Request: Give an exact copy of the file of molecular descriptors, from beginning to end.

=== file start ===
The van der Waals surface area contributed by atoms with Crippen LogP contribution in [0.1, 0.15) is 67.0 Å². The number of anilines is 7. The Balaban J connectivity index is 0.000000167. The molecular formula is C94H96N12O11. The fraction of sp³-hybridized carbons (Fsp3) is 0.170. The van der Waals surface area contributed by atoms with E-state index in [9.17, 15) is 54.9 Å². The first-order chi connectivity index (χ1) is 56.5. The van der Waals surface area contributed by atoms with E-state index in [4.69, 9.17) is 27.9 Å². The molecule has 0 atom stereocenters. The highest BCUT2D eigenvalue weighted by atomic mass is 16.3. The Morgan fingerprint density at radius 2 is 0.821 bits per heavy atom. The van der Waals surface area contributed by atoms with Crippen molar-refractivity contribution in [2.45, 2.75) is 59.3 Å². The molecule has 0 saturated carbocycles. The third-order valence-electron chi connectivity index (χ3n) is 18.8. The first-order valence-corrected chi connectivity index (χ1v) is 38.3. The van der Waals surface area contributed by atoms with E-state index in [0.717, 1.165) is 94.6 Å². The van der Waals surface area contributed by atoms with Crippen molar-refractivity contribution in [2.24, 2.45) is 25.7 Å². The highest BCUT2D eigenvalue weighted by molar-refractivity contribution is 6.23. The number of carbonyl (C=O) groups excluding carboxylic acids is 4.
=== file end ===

The van der Waals surface area contributed by atoms with Crippen LogP contribution in [0.1, 0.15) is 67.0 Å². The number of anilines is 7. The Balaban J connectivity index is 0.000000167. The molecular formula is C94H96N12O11. The fraction of sp³-hybridized carbons (Fsp3) is 0.170. The van der Waals surface area contributed by atoms with E-state index in [9.17, 15) is 54.9 Å². The first-order chi connectivity index (χ1) is 56.5. The van der Waals surface area contributed by atoms with E-state index in [4.69, 9.17) is 27.9 Å². The molecule has 0 atom stereocenters. The highest BCUT2D eigenvalue weighted by atomic mass is 16.3. The Morgan fingerprint density at radius 2 is 0.821 bits per heavy atom. The van der Waals surface area contributed by atoms with Crippen molar-refractivity contribution in [2.45, 2.75) is 59.3 Å². The molecule has 0 saturated carbocycles. The third-order valence-electron chi connectivity index (χ3n) is 18.8. The first-order valence-corrected chi connectivity index (χ1v) is 38.3. The van der Waals surface area contributed by atoms with E-state index in [0.717, 1.165) is 94.6 Å². The van der Waals surface area contributed by atoms with Crippen molar-refractivity contribution in [2.24, 2.45) is 25.7 Å². The highest BCUT2D eigenvalue weighted by molar-refractivity contribution is 6.23. The number of carbonyl (C=O) groups excluding carboxylic acids is 4.